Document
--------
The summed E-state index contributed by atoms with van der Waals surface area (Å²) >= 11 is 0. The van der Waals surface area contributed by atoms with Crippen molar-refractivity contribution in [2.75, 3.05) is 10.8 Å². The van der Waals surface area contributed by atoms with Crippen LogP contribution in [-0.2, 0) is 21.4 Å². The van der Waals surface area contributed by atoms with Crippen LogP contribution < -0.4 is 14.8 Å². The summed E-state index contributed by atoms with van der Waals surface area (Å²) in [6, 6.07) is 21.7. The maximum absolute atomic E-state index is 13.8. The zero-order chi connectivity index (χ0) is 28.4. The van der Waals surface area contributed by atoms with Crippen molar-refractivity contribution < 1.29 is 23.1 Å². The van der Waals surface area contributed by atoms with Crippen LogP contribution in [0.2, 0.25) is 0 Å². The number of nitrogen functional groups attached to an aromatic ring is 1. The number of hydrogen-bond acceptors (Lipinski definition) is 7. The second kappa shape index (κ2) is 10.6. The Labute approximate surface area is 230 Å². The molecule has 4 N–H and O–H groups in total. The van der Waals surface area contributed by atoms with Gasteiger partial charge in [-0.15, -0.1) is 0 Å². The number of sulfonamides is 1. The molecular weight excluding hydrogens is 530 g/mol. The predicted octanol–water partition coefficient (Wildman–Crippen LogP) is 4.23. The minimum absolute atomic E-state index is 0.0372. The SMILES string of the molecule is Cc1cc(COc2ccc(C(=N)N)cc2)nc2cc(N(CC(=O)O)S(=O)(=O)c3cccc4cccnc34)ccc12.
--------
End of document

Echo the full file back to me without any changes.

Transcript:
The summed E-state index contributed by atoms with van der Waals surface area (Å²) >= 11 is 0. The van der Waals surface area contributed by atoms with Crippen molar-refractivity contribution in [2.75, 3.05) is 10.8 Å². The van der Waals surface area contributed by atoms with Crippen LogP contribution in [-0.2, 0) is 21.4 Å². The van der Waals surface area contributed by atoms with Crippen LogP contribution < -0.4 is 14.8 Å². The summed E-state index contributed by atoms with van der Waals surface area (Å²) in [6, 6.07) is 21.7. The maximum absolute atomic E-state index is 13.8. The zero-order chi connectivity index (χ0) is 28.4. The van der Waals surface area contributed by atoms with Crippen molar-refractivity contribution < 1.29 is 23.1 Å². The van der Waals surface area contributed by atoms with Crippen LogP contribution in [0.2, 0.25) is 0 Å². The number of nitrogen functional groups attached to an aromatic ring is 1. The number of hydrogen-bond acceptors (Lipinski definition) is 7. The second kappa shape index (κ2) is 10.6. The Labute approximate surface area is 230 Å². The molecule has 4 N–H and O–H groups in total. The van der Waals surface area contributed by atoms with Gasteiger partial charge in [-0.15, -0.1) is 0 Å². The number of sulfonamides is 1. The molecular weight excluding hydrogens is 530 g/mol. The predicted octanol–water partition coefficient (Wildman–Crippen LogP) is 4.23. The minimum absolute atomic E-state index is 0.0372. The SMILES string of the molecule is Cc1cc(COc2ccc(C(=N)N)cc2)nc2cc(N(CC(=O)O)S(=O)(=O)c3cccc4cccnc34)ccc12.